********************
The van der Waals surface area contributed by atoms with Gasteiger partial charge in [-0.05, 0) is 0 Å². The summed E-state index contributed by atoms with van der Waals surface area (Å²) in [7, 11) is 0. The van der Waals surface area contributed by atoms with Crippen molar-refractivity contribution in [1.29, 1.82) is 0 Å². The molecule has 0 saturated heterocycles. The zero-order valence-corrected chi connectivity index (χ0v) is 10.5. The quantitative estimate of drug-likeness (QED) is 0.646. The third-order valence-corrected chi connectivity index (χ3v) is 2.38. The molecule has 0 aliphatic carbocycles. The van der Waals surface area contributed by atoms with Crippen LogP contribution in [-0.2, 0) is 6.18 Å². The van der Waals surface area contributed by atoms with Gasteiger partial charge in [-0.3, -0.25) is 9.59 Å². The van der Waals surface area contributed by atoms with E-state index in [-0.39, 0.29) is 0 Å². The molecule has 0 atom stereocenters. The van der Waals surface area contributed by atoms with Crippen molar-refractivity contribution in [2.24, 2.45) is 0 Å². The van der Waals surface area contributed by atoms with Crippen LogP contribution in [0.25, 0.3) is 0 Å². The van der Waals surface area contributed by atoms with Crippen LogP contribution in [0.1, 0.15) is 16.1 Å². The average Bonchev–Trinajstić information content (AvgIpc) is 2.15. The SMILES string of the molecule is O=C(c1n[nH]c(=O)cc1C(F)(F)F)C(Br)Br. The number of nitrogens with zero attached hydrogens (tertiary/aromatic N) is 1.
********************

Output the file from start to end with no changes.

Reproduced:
The van der Waals surface area contributed by atoms with Gasteiger partial charge in [-0.05, 0) is 0 Å². The summed E-state index contributed by atoms with van der Waals surface area (Å²) in [7, 11) is 0. The van der Waals surface area contributed by atoms with Crippen molar-refractivity contribution in [1.29, 1.82) is 0 Å². The molecule has 0 saturated heterocycles. The zero-order valence-corrected chi connectivity index (χ0v) is 10.5. The quantitative estimate of drug-likeness (QED) is 0.646. The third-order valence-corrected chi connectivity index (χ3v) is 2.38. The molecule has 0 aliphatic carbocycles. The van der Waals surface area contributed by atoms with Crippen LogP contribution in [-0.2, 0) is 6.18 Å². The van der Waals surface area contributed by atoms with Gasteiger partial charge in [-0.3, -0.25) is 9.59 Å². The van der Waals surface area contributed by atoms with E-state index in [-0.39, 0.29) is 0 Å². The molecule has 0 atom stereocenters. The van der Waals surface area contributed by atoms with Crippen molar-refractivity contribution in [2.24, 2.45) is 0 Å². The van der Waals surface area contributed by atoms with Crippen LogP contribution in [0.25, 0.3) is 0 Å². The van der Waals surface area contributed by atoms with Crippen LogP contribution in [0.1, 0.15) is 16.1 Å². The average Bonchev–Trinajstić information content (AvgIpc) is 2.15. The SMILES string of the molecule is O=C(c1n[nH]c(=O)cc1C(F)(F)F)C(Br)Br. The number of nitrogens with zero attached hydrogens (tertiary/aromatic N) is 1.